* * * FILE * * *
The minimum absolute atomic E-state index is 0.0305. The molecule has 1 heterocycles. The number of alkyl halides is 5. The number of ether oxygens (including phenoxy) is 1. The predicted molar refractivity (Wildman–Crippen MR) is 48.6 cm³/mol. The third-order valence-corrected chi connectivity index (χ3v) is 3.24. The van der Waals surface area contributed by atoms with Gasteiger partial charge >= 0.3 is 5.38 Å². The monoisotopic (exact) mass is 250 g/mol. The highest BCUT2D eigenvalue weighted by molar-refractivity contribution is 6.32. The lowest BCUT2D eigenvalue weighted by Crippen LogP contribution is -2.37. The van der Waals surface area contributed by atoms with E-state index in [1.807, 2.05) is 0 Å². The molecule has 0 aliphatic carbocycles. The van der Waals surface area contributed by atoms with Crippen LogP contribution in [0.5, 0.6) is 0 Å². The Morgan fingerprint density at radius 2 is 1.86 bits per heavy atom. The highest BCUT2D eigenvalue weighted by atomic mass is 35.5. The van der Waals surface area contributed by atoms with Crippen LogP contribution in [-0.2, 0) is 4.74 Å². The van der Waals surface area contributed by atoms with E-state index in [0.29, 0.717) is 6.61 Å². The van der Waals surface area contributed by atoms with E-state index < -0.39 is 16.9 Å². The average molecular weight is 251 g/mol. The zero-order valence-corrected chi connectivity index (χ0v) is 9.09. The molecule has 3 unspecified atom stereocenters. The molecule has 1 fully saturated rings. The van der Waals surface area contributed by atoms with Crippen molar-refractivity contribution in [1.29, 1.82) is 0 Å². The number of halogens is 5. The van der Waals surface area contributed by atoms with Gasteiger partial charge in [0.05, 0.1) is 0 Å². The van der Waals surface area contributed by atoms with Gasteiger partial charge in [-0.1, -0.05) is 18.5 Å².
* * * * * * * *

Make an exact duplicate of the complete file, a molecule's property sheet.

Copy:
The minimum absolute atomic E-state index is 0.0305. The molecule has 1 heterocycles. The number of alkyl halides is 5. The number of ether oxygens (including phenoxy) is 1. The predicted molar refractivity (Wildman–Crippen MR) is 48.6 cm³/mol. The third-order valence-corrected chi connectivity index (χ3v) is 3.24. The van der Waals surface area contributed by atoms with Gasteiger partial charge >= 0.3 is 5.38 Å². The monoisotopic (exact) mass is 250 g/mol. The highest BCUT2D eigenvalue weighted by molar-refractivity contribution is 6.32. The lowest BCUT2D eigenvalue weighted by Crippen LogP contribution is -2.37. The van der Waals surface area contributed by atoms with E-state index in [1.807, 2.05) is 0 Å². The molecule has 0 aliphatic carbocycles. The van der Waals surface area contributed by atoms with Crippen LogP contribution in [0.5, 0.6) is 0 Å². The Morgan fingerprint density at radius 2 is 1.86 bits per heavy atom. The highest BCUT2D eigenvalue weighted by atomic mass is 35.5. The van der Waals surface area contributed by atoms with Crippen LogP contribution in [-0.2, 0) is 4.74 Å². The van der Waals surface area contributed by atoms with E-state index in [0.29, 0.717) is 6.61 Å². The van der Waals surface area contributed by atoms with E-state index < -0.39 is 16.9 Å². The average molecular weight is 251 g/mol. The zero-order valence-corrected chi connectivity index (χ0v) is 9.09. The molecule has 3 unspecified atom stereocenters. The molecule has 1 fully saturated rings. The van der Waals surface area contributed by atoms with Crippen molar-refractivity contribution in [1.29, 1.82) is 0 Å². The number of halogens is 5. The van der Waals surface area contributed by atoms with Gasteiger partial charge in [0.05, 0.1) is 0 Å². The van der Waals surface area contributed by atoms with Gasteiger partial charge in [-0.1, -0.05) is 18.5 Å².